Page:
Pablo Pantoja, the State Director of Florida Hispanic Outreach for the Republican National Committee (RNC), recently resigned because of the "culture of intolerance surrounding the Republican Party today," notes TheFloridaNation.com.
The RNC wanted Pantojas to help bring Hispanic voters into the Republican Party after those voters supported President Obama over Mitt Romney by 20 percent in Florida in 2012, reported CBS Miami.
Presently, Republicans cannot come to an agreement on immigration reform and the conservative Heritage Foundation recently released a study that claimed "Hispanics are at a permanent disadvantage because they have lower IQs."
Pantoja announced via email this week that he was quitting his RNC job and becoming a Democrat because of Republican intolerance and the Heritage Foundation, which is tied to the Republican Party:
Yes, I have changed my political affiliation to the Democratic Party.
It doesn’t take much to see the culture of intolerance surrounding the Republican Party today. I have wondered before about the seemingly harsh undertones about immigrants and others. Look no further; a well-known organization recently confirms the intolerance of that which seems different or strange to them.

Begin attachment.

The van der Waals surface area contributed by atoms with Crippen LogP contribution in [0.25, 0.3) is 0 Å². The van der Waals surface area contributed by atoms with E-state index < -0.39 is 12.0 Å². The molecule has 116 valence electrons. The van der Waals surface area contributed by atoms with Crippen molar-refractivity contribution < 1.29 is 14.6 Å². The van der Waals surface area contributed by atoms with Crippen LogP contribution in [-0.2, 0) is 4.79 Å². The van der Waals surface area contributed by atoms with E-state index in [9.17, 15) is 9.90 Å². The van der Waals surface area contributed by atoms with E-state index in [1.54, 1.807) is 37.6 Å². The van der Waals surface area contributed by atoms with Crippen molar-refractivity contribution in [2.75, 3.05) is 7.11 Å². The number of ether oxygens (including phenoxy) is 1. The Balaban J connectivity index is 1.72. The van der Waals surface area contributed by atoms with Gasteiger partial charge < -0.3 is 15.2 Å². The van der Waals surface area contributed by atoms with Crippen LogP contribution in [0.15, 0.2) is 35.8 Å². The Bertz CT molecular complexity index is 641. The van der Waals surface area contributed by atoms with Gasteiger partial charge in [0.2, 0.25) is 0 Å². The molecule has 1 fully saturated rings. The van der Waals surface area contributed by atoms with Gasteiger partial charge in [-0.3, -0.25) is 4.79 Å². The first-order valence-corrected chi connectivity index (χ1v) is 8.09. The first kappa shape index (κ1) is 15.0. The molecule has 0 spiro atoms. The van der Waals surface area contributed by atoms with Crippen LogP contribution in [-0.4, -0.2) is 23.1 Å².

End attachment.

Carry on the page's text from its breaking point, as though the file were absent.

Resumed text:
Studies geared towards making – human beings – viewed as less because of their immigrant status to outright unacceptable claims, are at the center of the immigration debate. Without going too deep on everything surrounding immigration today, the more resounding example this past week was reported by several media outlets.
A researcher included as part of a past dissertation his theory that “the totality of the evidence suggests a genetic component to group differences in IQ.” The researcher reinforces these views by saying “No one knows whether Hispanics will ever reach IQ parity with whites, but the prediction that new Hispanic immigrants will have low-IQ children and grandchildren is difficult to argue against.”
Pantoja served in the U.S. Armed Forces in Kuwait and Iraq. Pantoja was the GOP field director in Florida during the midterm elections on 2010.